‘Dahmer’ Is A Disturbing Masterpiece, But The Victims’ Families Say It’s Cruel

Even the most diehard true crime fan would say DAHMER – Monster: The Jeffrey Dahmer Story is so dark and disturbing that it’s difficult to watch. It’s also a brilliant masterpiece from co-creators, writers and executive producers Ryan Murphy and Ian Brennan.

Since its September 21 premiere, the limited drama series debuted at the top of the English TV list with more than 196 million hours viewed, making it the most-watched title in its first week. It was also in the Top 10 in 92 countries.

The ten-episode series details not only Dahmer’s dastardly deeds but also delves into his childhood and personal life, and what the viewer sees is an intensely lonely man. Murphy and Brennan’s depiction is a disturbingly dark masterpiece that does an incredible job of humanizing his 17 innocent victims and their heartbroken families.

Though their stories are told in this new telling, many of the victims’ families are horrified that the series is out. Their rage has sparked backlash online, with claims they were not contacted about the show and that this new telling is traumatizing them all over again.

Rita Isbell’s brother, Errol Lindsey, was a victim, and she says her family wasn’t contacted. She recently explained why she’s upset about her on-screen portrayal. “I was never contacted about the show. I feel like Netflix should’ve asked if we mind or how we felt about making it. They didn’t ask me anything. They just did it. But I’m not money hungry, and that’s what this show is about, Netflix trying to get paid.”

She discussed the scene with an actress portraying her as she gave her victim impact statement at Dahmer’s 1992 sentencing. “If I didn’t know any better, I would’ve thought it was me. Her hair was like mine; she had on the same clothes. That’s why it felt like reliving it all over again. It brought back all the emotions I was feeling back then.”

Another Isbell family member, Eric, had a recent viral tweet that explains the pain his family is experiencing. “They don’t notify families when they do this. It’s all public record, so they don’t have to notify (or pay!) anyone. My family found out when everyone else did. So when they say they’re doing this ‘with respect to the victims’ or ‘honoring the dignity of the families,’ no one contacts them. My cousins wake up every few months at this point with a bunch of calls and messages, and they know there’s another Dahmer show. It’s cruel.”

Between 1978 and 1991, Dahmer took the lives of his victims in the most gruesome ways, and what he did to their bodies postmortem…I’ll leave those details out, but they are graphically shown and described in the series.

This new telling doesn’t shy away from exposing Dahmer’s heinous acts and the tragic fact that he got away with these unconscionable crimes because he was white in an underserved, marginalized community. His victims were overlooked in a legal system riddled with systemic racism, homophobia and institutional failures that favored him and blatantly ignored those he targeted. These issues still exist today, and this series spotlights this for a younger generation.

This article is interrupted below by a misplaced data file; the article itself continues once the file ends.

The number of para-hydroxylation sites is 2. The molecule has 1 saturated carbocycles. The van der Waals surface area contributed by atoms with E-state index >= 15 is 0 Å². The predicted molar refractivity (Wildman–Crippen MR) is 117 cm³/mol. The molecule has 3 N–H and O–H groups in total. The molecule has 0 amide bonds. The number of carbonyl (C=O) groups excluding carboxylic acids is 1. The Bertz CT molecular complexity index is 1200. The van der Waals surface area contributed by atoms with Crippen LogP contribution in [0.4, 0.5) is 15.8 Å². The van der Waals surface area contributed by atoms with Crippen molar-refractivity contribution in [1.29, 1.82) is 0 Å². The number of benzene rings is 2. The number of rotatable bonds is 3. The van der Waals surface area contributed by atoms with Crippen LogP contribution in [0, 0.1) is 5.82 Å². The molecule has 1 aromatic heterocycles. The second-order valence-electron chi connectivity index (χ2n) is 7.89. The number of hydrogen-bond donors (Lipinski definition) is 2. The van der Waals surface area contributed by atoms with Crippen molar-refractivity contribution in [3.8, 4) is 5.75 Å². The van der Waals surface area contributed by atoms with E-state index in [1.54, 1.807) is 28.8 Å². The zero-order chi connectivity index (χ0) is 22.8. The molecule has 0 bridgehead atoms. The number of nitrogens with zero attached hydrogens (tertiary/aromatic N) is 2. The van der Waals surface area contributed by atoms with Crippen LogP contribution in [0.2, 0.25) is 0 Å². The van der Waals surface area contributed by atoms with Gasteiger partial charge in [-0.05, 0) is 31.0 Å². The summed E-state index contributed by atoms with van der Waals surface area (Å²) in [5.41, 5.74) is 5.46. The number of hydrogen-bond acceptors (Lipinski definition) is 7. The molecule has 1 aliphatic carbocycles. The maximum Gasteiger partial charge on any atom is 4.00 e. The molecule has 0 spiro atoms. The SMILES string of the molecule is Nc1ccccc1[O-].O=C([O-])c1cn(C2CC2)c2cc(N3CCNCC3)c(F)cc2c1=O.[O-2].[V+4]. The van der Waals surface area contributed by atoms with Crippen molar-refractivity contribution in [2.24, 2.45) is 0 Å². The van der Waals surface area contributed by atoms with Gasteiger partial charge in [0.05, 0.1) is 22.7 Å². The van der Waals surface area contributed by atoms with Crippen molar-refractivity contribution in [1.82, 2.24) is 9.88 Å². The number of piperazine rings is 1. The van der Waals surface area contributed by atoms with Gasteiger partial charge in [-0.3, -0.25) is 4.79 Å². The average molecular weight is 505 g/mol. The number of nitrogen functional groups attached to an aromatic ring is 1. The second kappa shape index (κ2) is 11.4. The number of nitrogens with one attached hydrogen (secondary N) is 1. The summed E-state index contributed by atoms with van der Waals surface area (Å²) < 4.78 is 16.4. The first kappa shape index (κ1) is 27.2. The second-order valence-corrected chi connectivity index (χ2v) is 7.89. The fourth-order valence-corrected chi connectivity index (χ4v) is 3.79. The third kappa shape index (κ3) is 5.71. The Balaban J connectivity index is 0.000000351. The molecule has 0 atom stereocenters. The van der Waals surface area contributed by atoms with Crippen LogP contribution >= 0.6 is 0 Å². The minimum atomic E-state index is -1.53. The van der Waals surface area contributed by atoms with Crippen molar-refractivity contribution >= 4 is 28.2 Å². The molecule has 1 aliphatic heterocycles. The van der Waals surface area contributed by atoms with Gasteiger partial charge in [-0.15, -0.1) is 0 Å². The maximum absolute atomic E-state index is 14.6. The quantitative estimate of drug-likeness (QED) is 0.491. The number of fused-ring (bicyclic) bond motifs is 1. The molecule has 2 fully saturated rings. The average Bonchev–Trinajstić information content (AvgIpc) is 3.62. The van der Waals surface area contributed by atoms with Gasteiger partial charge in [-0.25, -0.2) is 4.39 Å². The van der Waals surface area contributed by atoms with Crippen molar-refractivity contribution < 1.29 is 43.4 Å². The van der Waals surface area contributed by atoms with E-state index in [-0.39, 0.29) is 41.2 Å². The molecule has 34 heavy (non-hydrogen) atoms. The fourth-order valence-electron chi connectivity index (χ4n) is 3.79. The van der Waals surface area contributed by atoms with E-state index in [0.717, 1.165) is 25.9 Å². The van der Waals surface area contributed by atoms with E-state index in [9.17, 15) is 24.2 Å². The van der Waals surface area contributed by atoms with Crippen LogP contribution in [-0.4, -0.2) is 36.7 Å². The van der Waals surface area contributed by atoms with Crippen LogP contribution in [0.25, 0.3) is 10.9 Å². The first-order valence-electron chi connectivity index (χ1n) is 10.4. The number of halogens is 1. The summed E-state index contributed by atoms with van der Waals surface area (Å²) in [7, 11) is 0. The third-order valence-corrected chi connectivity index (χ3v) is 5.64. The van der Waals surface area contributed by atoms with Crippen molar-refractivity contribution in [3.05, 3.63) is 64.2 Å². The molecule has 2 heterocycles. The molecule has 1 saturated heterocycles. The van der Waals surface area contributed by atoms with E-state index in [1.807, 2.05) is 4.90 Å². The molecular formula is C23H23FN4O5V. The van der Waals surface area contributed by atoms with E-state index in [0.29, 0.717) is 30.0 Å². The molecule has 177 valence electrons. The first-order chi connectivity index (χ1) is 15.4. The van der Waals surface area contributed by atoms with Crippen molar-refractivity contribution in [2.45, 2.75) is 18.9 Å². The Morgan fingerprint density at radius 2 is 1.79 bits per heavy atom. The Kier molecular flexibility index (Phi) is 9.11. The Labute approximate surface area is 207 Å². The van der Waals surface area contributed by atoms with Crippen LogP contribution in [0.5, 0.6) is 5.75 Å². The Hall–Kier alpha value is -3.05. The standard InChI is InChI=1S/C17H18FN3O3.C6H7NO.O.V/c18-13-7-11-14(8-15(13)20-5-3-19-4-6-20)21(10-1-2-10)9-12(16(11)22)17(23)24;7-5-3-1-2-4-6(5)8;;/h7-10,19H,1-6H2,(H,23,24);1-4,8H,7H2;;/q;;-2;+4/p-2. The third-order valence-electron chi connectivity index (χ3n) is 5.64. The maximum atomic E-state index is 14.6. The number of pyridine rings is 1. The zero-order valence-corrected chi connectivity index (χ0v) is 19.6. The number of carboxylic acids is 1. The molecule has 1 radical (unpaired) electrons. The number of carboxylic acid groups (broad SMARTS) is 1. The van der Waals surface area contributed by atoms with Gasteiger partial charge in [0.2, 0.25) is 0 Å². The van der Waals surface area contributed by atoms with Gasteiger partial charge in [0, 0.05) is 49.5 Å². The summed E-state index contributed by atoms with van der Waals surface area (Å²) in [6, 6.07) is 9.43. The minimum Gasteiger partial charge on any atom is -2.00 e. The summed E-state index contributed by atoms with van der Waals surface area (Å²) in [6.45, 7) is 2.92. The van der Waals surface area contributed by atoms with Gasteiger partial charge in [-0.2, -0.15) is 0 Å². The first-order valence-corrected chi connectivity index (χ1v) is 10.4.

One police officer who pulled him over for drunk driving after his first kill, when he had garbage bags filled with body parts, was more concerned with Dahmer’s future than actually finding out what he was transporting in the middle of the night. Law enforcement repeatedly ignored his neighbor when she called to report foul smells and odd noises. One of America’s most notorious serial killers was allowed to continue his murderous spree in plain sight for over a decade. Though some officers were fired, others were allowed to remain on the force.

John Balcerzak and his partner were two Milwaukee police officers fired from the MPD and later reinstated after returning 14-year-old Konerak Sinthasomphone to Dahmer in 1991. Balcerzak remained on the force until his retirement in 2017. This injustice is just one of many horrendous failures spotlighted in the series.

As disturbing and grotesque as the series is, the performances are phenomenal. Evan Peters is brilliant as Jeffrey Dahmer. Richard Jenkins flawlessly portrays his father, Lionel Dahmer, who tried to help his son but turned a blind eye to many red flags over the years. Molly Ringwald undergoes a stunning transformation as Dahmer’s stepmother, Shari. And last but certainly not least, Niecy Nash is spectacular as Glenda Cleveland, Dahmer’s frustrated neighbor who repeatedly called the police to report foul odors from his apartment and loud noises she determined were people getting killed. She was ignored time and again as Dahmer and his victims slipped through the cracks.

Netflix was contacted for comment but had not responded when this was published. The article will be updated with any comments received.

Source: https://www.forbes.com/sites/danafeldman/2022/09/28/dahmer-is-a-disturbing-masterpiece-but-the-victims-families-say-its-cruel/